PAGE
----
Hello PYNQ — The PYNQ Edition of the MicroZed Chronicles!
Over several articles in this series, we will have examined the PYNQ frameworks and available PYNQ boards most recently on the ZCU111 and Ultra96.
If this is the first time you have come across PYNQ, PYNQ is an open source project started by Xilinx, which fuses the productivity of Python with the acceleration provided by programmable logic within the Zynq / Zynq MPSoC.
The tight coupling of processing system (PS) and programmable logic (PL) in the Zynq / Zynq MPSoC allows for the creation of systems that are more responsive, deterministic, and power efficient when compared to traditional CPU or GPU-based applications. This increase in performance is due to the ability to leverage the parallel nature of the programmable logic to move accelerate the application from the sequential software world to the parallel world enabled by programmable logic. However, developing the programmable logic solution requires advanced digital design skills limiting accessibility to software developers.
The PYNQ framework really is game changer in the programmable logic world. It enables the performance of programmable logic provided by Xilinx heterogeneous SoCs to be leveraged using Python one of the hottest programming languages, without the need to learn the digital design skills.
As PYNQ is such a game changer, this is the first blog in a special edition of the MicroZed Chronicles which will be focused on PYNQ. In this special edition, we are going to be looking at the entire PYNQ ecosystem. Some of the key topics we are going to explore include:
Community overlays — what overlays are available for our PYNQ applications?
Creating applications using available overlays, e.g. image processing, BNN, etc.
Creation of our own overlays — how do we make a simple overlay from scratch?
Custom PYNQ images — how do we build and deploy PYNQ images for custom boards? PYNQ images can be generated for both Zynq and Zynq MPSoC-based boards.
Let’s start our journey into the PYNQ architecture by looking at the constituent parts of the PYNQ framework.
Starting at the top, the PYNQ framework uses iPython and Juypter notebooks enabling a browser-based development flow.
To be able to run the iPython kernel, and Jupyter webserver PYNQ images run an Ubuntu-based Linux image containing Ubuntu’s root file system, package manager and repositories on the processing system.
As we will see when we create our own PYNQ image, the PYNQ build flow itself is based upon the standard Xilinx PetaLinux build flow. This allows the PYNQ build to access all the Xilinx Kernel patches, board support packages, and crucially add in new drivers for processor system / programmable logic interfacing.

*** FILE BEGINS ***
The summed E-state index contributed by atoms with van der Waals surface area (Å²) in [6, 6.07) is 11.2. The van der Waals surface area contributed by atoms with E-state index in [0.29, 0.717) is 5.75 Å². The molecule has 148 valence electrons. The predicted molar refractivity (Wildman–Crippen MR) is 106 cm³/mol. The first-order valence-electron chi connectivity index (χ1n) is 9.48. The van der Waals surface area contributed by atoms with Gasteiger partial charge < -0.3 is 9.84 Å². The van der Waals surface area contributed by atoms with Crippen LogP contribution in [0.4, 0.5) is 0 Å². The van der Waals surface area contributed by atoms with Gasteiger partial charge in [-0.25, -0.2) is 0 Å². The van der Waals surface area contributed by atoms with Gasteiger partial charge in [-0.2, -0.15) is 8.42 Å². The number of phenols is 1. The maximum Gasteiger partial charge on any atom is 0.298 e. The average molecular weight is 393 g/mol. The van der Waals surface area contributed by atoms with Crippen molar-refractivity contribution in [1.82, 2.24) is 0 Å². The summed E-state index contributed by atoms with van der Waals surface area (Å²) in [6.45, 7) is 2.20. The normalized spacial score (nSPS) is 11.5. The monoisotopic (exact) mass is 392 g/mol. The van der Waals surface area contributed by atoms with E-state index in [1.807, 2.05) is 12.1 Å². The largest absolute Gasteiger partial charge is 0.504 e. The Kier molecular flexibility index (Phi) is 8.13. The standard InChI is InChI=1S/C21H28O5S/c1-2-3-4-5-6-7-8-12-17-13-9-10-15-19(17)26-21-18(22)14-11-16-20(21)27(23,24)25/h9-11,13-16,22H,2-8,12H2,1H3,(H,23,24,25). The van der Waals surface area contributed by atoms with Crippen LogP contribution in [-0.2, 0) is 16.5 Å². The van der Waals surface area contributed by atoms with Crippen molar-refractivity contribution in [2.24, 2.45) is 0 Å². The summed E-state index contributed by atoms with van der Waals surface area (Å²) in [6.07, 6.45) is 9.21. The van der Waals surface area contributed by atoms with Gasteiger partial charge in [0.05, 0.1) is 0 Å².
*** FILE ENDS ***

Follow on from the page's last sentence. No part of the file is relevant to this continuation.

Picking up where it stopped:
To transfer data between IP within the programmable logic and Jupyter notebooks, C-based drivers associated with the IP are encased in Python wrappers.
Communication between the processor system and the programmable logic depends on the interface used. In our PYNQ implementations, there are five different PS / PL interfaces which are used:
1) Bitstream — This configures the programmable logic for the desired application. In the PYNQ framework, the xdevcfg driver is used.
2) GPIO — This provides simple IO in both directions. In the PYNQ framework, this is supported by the sysgpio driver.
3) Interrupts — Support interrupt generation from the programmable logic to the processing system. In the PYNQ framework, this is supported by the Userspace IO driver.
4) Master AXI Interfaces — These are used to transfer data between the PS to the PL when the PS is the initiator of the transaction. The PYNQ framework uses devmem when employing master AXI interface.
5) Slave AXI Interfaces — These are used to transfer data between the PS and PL when the PL is the initiator of the transaction. The PYNQ framework uses xlnk to enable these transfers.
The PYNQ framework builds upon these Linux Kernel drivers and offerse a range of PYNQ specific APIs, which provide specific PYNQ libraries and drivers. These APIs let the Jupyter notebooks bridge the gap, accessing the programmable logic.
As many of the applications require transfer of large quantities of data between the PS and PL, these APIs include support for Direct Memory Access (DMA) using the xlnk driver.
As developers, we leverage the PYNQ framework by connecting to the Jupyter server over a wired ethernet link and developing our application in a browser-based interface.
This project implements PID control algorithm to control the light level detected by a ambient light sensor. In this project, the programmable logic overlay used contains MicroBlaze softcore processors and interfacing logic that control the DAC and ambient light sensor, while the Python application implements the PID algorithm which both reads and writes values to the programmable logic to achieve the correct illumination level.
The videos below show the algorithm running:
Now we understand the PYNQ framework and what goes into it! In our next PYNQ edition blog, we will be looking in more depth at programmable logic overlays and how we work with them.